As a supplement company that sell some high caffeine products including energy drinks, we are obligated to stay abreast of current information so that we can act in the best interests of our consumers. So when we find new research to suggest that certain nutritional supplements may effect members of the public in different ways to others, we like to take note.
The caffeine response
Caffeine has a number of functions, all of which can be put to good use in athletes, one of the main benefits is stimulation, closely followed by reduced perceived exertion. Stimulation can tune a person in psychologically, which then translates to elevated reactions and response times. Reduced levels of perceived exertion is when an athlete feels able to perform more physical activity than without caffeine, it refers to their own internal perceptions of pain and fatigue, so the athlete begins to perceive exercise as less laborious when under the influence of caffeine. Caffeine doesn’t really have a direct action on energy in that it doesn’t deliver glucose or other nutritional components, however many of the mediums by which caffeine is consumed does contain glucose, a prime example being the energy drink.
How energy drinks work
Energy drinks work in a triple pronged fashion, 1.) Delivering energy in the form of glucose (dextrose), maltodextrin and/ or fructose, 2.) Provide stimulation, usually via caffeine, and 3.) Replenish fluid and electrolytes. The delivery of energy is integral to sustained activity levels, whilst the addition of electrolytes (and of course fluid) maintains osmoregulation i.e. the balance between fluid and electrolytes in the blood and muscle. Then caffeine is added for the reasons mentioned above, namely reduced perceived exertion and stimulation. Caffeine is known to have some effects on the cardiovascular system, heart rate often increases in response to caffeine intake. However, some people present with a more aggressive response to caffeine, especially if they aren’t used to it.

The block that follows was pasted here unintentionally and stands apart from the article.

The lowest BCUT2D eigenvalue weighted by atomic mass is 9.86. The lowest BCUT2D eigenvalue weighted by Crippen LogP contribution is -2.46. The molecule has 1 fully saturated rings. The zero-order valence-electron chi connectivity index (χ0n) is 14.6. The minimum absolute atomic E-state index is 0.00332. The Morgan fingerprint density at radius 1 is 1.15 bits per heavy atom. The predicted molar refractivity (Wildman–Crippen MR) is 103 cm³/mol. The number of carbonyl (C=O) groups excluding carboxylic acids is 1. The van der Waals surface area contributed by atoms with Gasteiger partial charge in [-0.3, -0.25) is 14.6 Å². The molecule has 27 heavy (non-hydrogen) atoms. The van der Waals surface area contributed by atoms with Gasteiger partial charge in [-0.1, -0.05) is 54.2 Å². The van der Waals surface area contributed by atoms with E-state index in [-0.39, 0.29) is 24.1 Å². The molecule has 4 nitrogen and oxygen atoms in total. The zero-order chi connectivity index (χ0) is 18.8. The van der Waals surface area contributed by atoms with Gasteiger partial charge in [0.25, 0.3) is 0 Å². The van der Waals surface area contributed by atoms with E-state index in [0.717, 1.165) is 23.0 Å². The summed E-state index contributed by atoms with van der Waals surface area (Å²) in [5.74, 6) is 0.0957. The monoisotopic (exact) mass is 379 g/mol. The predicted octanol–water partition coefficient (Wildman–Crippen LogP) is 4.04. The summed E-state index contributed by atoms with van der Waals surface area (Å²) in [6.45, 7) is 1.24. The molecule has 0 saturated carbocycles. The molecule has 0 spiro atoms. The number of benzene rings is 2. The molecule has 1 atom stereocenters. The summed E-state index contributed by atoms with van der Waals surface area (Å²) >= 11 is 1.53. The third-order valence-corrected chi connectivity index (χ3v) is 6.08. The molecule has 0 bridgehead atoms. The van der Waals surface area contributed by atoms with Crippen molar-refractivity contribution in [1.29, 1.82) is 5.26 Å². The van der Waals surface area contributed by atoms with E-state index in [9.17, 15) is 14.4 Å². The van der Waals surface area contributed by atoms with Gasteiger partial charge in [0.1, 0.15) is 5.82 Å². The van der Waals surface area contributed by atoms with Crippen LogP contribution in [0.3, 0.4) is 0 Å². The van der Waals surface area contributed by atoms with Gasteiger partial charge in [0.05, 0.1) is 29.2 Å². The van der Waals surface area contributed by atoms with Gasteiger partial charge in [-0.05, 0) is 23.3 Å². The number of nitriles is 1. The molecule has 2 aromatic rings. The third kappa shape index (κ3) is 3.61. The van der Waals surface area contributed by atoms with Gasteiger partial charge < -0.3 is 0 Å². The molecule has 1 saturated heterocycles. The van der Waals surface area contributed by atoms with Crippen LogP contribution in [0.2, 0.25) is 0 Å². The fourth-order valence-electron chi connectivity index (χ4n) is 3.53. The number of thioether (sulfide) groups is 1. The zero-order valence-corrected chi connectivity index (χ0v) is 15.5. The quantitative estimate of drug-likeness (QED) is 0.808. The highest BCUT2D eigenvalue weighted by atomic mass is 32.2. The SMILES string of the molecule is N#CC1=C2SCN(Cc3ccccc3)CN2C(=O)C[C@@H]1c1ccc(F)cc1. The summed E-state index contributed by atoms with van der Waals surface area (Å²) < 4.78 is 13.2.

Caffeine and blood pressure
The Mayo Clinic’s study found that energy drinks containing caffeine resulted in elevated heart rate and blood pressure. The rise in blood pressure was more pronounced in those not used to consuming caffeine, in fact, the rise in blood pressure almost doubled in ‘caffeine naive’ people. Caffeine is known to affect heart rate and blood pressure to some extent, but it wasn’t clear how much. This is a consideration that deserves recognition from the consumer before considering high caffeine energy drinks. Caffeine energy drinks can, and are consumed safely by a growing proportion of the population, particularly amongst children and younger people. For this reason we at Discount Supplements categorically do not sell supplements to people under the age of 18, and parents or guardians should aim to reduce the amount of caffeine their children consume.
What should you do?
Lead author Anna Svatikova, M.D., Ph.D., cardiovascular disease fellow at the Mayo Clinic explains:
"Now we are seeing that for those not used to caffeine, the concern may be even greater. Consumers should use caution when using energy drinks because they may increase the risk of cardiovascular problems, even among young people."
So the message is clear, if you are relatively new to caffeine, then start to introduce caffeine gradually, don’t jump straight into 200-300mg of caffeine per serving if you’re not used to it. Instead opt for a non- stim or low- stim option first and build up gradually.
Science Daily, (2015). Energy drinks raise resting blood pressure, with effect most dramatic in those not used to caffeine. Retrieved 17th March, 2015, from http://www.sciencedaily.com/releases/2015/03/150313130743.htm